William M. Williams, who was one of the organizers and is now the secretary of the Webb City College, is one
of the substantial and representative men of his locality. His career illustrates in no uncertain manner what it
is possible to accomplish when perseverance and determination form the keynote to a man's life. Depending upon
his own resources, looking for no outside aid or support, he has risen from comparative obscurity to a position
of prominence, and the town of Webb City ewes much to him on account of his connection with her business interests.
Mr. Williams is a native of McDonald county, Missouri, his birth having occurred on the 27th of March, 1859. His
father, Moses Williams, was born in the state of Alabama, and when a young man, in 1832, removed with his father,
Allen Williams. to McDonald county, Missouri, a location being made on Patterson creek, where they engaged in agricultural
pursuits. In 1860 Moses Williams made the trip to California, and while in that state he was called to his final
rest, passing Tway when our subject was only two years of age. He was of Welsh descent. His widow, who was in her
maidenhood Sarah Ann Evans, survived him a number of years, dying when her son William was thirteen years of age.
When he was two years of age his mother became blind, and was thus afflicted until her death. Mr. and Mrs. Williams
were the parents of six children, but two died in infancy, and those who reached mature years are: Thomas B., the
eldest of the family; Anna, deceased; John B., who resides at Lamar, Missouri; and William M, the subject of this
review. In 1866 Mrs. Williams, with her four children, removed to Saline county, Missouri.
William M. Williams began the battle of life for himself when only thirteen years of age, and for three years thereafter
was employed as a farm hand, during which time he enjoyed but few educational privileges. At the age of sixteen
years he entered a select school, known as the Professor Newton Academy, at Marshall, Saline county, which he attended
for a part of two years. After leaving that institution he removed to Malta Bend, where he served a short apprenticeship
as a carriage manufacturer, also working as a farm hand, and was thus engaged for about one year. Next he was engaged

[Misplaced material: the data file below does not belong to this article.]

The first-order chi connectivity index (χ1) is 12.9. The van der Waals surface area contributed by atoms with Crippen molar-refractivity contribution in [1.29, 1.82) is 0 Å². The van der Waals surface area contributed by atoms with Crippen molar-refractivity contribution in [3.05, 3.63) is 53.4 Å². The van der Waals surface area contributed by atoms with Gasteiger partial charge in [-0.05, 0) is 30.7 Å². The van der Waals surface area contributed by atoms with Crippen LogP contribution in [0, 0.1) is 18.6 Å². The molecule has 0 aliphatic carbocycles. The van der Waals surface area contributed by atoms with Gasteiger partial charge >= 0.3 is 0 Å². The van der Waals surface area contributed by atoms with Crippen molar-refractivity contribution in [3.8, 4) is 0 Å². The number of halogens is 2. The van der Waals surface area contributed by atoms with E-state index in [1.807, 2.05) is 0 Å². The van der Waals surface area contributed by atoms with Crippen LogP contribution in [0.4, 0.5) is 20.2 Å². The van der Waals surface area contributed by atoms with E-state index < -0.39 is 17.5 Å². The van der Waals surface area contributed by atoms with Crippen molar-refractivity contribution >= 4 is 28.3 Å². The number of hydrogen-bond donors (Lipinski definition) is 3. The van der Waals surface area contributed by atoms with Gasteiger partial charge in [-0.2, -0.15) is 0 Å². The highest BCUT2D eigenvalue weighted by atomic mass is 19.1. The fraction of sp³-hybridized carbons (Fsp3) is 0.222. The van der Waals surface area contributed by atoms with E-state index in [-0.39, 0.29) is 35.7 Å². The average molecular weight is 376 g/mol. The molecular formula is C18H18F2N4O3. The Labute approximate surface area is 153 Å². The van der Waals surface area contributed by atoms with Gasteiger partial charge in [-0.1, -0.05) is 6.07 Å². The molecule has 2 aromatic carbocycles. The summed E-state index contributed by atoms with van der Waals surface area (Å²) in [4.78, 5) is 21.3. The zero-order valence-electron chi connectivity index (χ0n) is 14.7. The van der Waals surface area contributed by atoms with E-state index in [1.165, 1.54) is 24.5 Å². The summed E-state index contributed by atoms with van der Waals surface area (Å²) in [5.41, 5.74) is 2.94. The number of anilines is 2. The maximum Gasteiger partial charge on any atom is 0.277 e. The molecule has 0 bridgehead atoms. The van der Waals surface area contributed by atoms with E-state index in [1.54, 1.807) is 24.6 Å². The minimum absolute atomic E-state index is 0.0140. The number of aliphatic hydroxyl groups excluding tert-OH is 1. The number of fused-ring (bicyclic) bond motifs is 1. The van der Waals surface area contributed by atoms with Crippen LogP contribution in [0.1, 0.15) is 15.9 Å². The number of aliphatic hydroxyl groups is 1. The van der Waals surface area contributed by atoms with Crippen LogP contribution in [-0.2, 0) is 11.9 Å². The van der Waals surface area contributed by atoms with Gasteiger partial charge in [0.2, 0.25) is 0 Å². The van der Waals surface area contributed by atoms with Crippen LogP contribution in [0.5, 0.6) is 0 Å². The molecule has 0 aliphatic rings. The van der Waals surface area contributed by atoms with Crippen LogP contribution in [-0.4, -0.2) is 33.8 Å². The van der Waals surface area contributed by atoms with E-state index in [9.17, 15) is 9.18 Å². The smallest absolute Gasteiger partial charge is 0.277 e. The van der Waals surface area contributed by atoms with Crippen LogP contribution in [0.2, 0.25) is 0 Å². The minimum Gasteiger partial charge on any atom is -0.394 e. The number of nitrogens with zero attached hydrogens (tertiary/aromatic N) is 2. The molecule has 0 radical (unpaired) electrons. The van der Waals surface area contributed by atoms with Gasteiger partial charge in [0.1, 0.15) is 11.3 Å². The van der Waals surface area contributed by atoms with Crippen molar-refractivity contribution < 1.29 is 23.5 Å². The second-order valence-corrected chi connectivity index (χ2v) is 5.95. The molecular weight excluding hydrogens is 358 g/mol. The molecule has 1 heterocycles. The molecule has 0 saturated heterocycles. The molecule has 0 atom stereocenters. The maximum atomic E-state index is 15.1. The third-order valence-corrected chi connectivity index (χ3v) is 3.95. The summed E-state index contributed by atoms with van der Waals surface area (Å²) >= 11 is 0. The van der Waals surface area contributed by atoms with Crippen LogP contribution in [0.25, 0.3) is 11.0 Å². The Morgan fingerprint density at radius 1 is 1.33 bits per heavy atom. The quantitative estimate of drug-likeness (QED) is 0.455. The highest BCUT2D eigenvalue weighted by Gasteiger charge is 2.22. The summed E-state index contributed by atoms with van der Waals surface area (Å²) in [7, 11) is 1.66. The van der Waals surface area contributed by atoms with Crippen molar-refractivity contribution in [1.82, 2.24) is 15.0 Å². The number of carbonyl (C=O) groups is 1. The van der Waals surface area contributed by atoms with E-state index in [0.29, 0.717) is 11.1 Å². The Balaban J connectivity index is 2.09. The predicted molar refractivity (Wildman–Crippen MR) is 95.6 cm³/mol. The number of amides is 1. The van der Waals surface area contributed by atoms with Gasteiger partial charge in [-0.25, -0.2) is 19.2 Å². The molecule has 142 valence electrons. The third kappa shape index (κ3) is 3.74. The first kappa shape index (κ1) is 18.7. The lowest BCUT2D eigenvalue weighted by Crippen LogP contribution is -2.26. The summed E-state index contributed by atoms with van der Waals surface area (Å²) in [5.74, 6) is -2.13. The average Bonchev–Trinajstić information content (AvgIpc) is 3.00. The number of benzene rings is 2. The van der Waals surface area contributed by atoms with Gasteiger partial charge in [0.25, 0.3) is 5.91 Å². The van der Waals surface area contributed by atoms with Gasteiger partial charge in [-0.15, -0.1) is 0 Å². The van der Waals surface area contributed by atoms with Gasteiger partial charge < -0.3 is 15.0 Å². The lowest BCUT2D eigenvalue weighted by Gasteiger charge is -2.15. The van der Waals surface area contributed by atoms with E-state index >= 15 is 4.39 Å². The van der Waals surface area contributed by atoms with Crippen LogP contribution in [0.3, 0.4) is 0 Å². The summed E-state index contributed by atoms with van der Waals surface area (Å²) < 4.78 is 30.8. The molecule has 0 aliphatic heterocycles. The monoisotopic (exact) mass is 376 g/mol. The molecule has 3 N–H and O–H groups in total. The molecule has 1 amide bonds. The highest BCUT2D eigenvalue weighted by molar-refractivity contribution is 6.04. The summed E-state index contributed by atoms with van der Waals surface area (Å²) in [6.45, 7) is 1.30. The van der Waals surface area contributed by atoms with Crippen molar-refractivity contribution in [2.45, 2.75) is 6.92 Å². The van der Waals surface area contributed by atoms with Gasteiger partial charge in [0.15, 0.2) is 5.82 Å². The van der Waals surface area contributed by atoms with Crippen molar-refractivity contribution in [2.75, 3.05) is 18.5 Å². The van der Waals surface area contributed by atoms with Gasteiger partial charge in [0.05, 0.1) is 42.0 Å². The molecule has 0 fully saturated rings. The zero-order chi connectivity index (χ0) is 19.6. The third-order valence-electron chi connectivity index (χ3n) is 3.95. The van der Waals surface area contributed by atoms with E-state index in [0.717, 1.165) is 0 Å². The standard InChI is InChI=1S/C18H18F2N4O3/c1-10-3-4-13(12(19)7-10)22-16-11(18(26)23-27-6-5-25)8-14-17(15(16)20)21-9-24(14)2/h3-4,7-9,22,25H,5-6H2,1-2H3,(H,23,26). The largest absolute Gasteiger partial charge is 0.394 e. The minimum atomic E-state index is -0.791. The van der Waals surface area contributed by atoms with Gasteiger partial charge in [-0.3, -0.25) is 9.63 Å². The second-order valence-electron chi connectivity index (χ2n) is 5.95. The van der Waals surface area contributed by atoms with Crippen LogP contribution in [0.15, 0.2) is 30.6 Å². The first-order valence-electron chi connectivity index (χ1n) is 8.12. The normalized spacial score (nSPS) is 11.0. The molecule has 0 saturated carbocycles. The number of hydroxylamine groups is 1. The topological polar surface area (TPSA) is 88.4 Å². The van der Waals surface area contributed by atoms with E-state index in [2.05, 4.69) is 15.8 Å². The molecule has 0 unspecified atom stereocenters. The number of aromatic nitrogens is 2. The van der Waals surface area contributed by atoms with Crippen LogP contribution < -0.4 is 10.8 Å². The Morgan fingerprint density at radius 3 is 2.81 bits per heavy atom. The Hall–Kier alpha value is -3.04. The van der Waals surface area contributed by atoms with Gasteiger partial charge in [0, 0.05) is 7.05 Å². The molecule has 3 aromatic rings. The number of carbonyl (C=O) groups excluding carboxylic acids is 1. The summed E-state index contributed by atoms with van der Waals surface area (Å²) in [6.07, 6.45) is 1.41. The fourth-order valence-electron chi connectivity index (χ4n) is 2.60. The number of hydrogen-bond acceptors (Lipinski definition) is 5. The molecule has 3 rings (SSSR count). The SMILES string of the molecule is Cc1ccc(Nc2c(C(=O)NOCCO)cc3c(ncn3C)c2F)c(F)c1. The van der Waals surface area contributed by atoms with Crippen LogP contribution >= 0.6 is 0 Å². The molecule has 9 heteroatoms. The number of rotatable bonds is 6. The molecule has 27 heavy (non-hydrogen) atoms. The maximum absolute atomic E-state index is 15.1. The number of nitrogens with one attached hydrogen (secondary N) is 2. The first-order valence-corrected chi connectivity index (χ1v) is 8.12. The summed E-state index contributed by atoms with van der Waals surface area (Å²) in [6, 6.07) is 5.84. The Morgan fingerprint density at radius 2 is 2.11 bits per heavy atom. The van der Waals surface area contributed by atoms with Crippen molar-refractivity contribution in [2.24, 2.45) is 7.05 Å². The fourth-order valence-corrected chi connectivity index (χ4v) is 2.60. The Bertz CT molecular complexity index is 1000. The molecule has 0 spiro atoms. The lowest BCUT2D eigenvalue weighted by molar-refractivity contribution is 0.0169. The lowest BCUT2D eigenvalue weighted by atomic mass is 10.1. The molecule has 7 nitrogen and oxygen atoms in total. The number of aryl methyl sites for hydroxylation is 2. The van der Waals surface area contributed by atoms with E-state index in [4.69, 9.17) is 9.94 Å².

in buying timber for H. Herman; who had a branch office at Boonville, Missouri, and was thus employed for about
two years, on the expiration of which period he removed to Kansas City and began work at his trade. On the i4th
of September, 1882, in company with J. B. Williams and A. Christopher, he went to Lamar, Barton county, Missouri,
and engaged in the manufacture of buggies, but on the ist of July, 1890, Mr. Williams sold his interest to his
partners and came to Webb City, where he was engaged in mining for the following three years. In 1893 he originated
the plan for establishing the Webb City College. The erection of the building was begun in that year and was completed
in 1896. It was first known as Nelson Collegiate Institute, but the name has since been changed to the Webb City
College. The institution was a success from the beginning and the average attendance now numbers about one hundred
and fifty pupils. Mr. Williams still remains its popular and efficient secretary, and Webb City College owes much
of its success to his untiring and well directed efforts. On the ist of February, 1900, he took up his residence
where he know resides, on section 25, Mineral township.
Mr. Williams was married on the 27th of March, 1884, Miss Alice Newell becoming his wife. She is a native of Athens
county, Ohio, and in an early day removed from that state to Lamar, Missouri. She is a graduate of the vocal department
of the Webb City College and is a lady of culture and refinement. She was a member of the College Ladies' Quartette,
of Webb City, for five years. The marriage has been blessed with one son, Royal L., who is attending the Webb City
College, and one daughter, Amy S., who died in infancy.
The Democratic party receives Mr. Williams' hearty support and socially he is a members of the A. O. U. W., No.
270, of Webb City, while of the Baptist church of this city he is a worthy and consistent member. Personally our
subject is genial and social, enjoying good fellowship and is a most companionable friend. His life furnishes an
example of energy, perseverance and loyalty to principle well worthy of emulation.
The Biographical History of Jasper County, Missouri
By Hon. Malcolm G. McGregor
The Lewis Publishing Co.
Jasper County, MO
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